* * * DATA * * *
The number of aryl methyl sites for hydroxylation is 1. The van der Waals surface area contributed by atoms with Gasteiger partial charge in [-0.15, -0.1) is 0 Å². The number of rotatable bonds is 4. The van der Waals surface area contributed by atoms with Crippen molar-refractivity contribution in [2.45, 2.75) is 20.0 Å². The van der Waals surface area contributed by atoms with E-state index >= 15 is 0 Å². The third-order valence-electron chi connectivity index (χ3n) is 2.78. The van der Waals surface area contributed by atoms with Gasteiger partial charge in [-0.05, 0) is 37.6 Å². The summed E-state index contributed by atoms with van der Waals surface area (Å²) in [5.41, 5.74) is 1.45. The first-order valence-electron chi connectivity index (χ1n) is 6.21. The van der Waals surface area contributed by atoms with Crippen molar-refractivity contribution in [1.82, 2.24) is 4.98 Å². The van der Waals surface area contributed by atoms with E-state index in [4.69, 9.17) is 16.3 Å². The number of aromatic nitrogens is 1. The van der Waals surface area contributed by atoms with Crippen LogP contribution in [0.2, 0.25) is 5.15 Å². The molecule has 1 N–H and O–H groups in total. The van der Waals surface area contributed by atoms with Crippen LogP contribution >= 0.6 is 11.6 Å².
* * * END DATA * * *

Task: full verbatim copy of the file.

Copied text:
The number of aryl methyl sites for hydroxylation is 1. The van der Waals surface area contributed by atoms with Gasteiger partial charge in [-0.15, -0.1) is 0 Å². The number of rotatable bonds is 4. The van der Waals surface area contributed by atoms with Crippen molar-refractivity contribution in [2.45, 2.75) is 20.0 Å². The van der Waals surface area contributed by atoms with E-state index >= 15 is 0 Å². The third-order valence-electron chi connectivity index (χ3n) is 2.78. The van der Waals surface area contributed by atoms with Gasteiger partial charge in [-0.05, 0) is 37.6 Å². The summed E-state index contributed by atoms with van der Waals surface area (Å²) in [5.41, 5.74) is 1.45. The first-order valence-electron chi connectivity index (χ1n) is 6.21. The van der Waals surface area contributed by atoms with Crippen molar-refractivity contribution in [1.82, 2.24) is 4.98 Å². The van der Waals surface area contributed by atoms with E-state index in [4.69, 9.17) is 16.3 Å². The number of aromatic nitrogens is 1. The van der Waals surface area contributed by atoms with Crippen LogP contribution in [0.2, 0.25) is 5.15 Å². The molecule has 1 N–H and O–H groups in total. The van der Waals surface area contributed by atoms with Crippen LogP contribution >= 0.6 is 11.6 Å².